Date: 7/30/2020, 9:15 am—4:45 pm
County: Distance Learning
Location: DISTANCE LEARNING
Sponsor: A Better Way, Inc.
The image of white supremacy is often that of white hoods, the KKK, Nazis and extreme right-wing nationalists. While that is one image and aspect of white supremacy, it is important that the conversation is clearly about how white supremacy is the foundation of the systems and structures upon which the United States was built and continues to be upheld in culture, systems and organizations as well as ourselves.
This workshop will bring attention to how this dominant culture and the power dynamics that ensue in the child welfare system influence our work with system-involved children, youth and families. We will acknowledge the systemic impact of white privilege, white fragility and white supremacy and also explore its relevance at a personal, interpersonal and organizational level. Understanding and naming the historical and modern-day systems based on white supremacy that set the foundation for institutionalized oppression, is the first step to dismantling it. Similarly, understanding the internalization of oppression, dominant and subordinate, is key to our interrupting dynamics outside of our awareness.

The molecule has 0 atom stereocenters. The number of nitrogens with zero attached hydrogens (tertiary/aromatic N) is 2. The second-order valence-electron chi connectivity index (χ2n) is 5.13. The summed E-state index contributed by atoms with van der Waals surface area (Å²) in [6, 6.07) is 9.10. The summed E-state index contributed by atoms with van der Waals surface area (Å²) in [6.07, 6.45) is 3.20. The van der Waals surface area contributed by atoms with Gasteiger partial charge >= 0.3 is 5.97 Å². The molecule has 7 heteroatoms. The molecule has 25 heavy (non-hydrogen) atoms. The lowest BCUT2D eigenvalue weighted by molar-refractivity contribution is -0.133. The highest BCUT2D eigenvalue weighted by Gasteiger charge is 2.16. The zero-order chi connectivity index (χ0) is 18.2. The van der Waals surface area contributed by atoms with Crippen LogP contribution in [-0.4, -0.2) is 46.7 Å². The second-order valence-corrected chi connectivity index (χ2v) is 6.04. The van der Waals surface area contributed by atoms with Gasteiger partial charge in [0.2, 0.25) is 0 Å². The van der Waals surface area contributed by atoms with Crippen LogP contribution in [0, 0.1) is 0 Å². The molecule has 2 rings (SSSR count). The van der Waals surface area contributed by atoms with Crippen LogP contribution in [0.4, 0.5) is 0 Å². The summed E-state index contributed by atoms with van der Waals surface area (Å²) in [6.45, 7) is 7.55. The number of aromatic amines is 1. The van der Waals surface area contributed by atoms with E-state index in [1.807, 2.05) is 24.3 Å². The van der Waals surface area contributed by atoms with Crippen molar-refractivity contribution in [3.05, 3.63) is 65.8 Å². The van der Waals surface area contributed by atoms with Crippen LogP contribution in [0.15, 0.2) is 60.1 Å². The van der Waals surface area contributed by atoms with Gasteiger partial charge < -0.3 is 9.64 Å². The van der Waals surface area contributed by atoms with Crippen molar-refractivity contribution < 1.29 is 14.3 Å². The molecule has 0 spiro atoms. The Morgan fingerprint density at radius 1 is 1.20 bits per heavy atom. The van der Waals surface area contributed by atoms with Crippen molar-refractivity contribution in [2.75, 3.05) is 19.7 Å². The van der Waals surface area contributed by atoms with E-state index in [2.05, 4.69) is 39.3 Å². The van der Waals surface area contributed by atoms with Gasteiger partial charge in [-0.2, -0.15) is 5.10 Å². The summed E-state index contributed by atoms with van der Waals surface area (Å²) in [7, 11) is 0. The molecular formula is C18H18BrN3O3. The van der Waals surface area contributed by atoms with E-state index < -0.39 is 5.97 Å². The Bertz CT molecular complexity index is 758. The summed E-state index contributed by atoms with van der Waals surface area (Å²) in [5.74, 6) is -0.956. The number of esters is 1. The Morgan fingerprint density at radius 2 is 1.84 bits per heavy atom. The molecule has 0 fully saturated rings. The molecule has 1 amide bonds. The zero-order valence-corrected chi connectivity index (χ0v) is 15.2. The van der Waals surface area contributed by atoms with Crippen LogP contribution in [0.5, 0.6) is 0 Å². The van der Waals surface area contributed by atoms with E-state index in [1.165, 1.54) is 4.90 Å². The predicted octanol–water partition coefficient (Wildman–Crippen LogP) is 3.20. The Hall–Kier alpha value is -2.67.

We will unpack the ways childhood socialization helped us internalize the attitudes, beliefs, and behaviors about how to respond to racial stress and related conflict. We will also examine how accessing feelings frees our minds from the internal messages that perpetuate these dynamics. Participants will come away with tools and practices for engaging in courageous conversations across differences.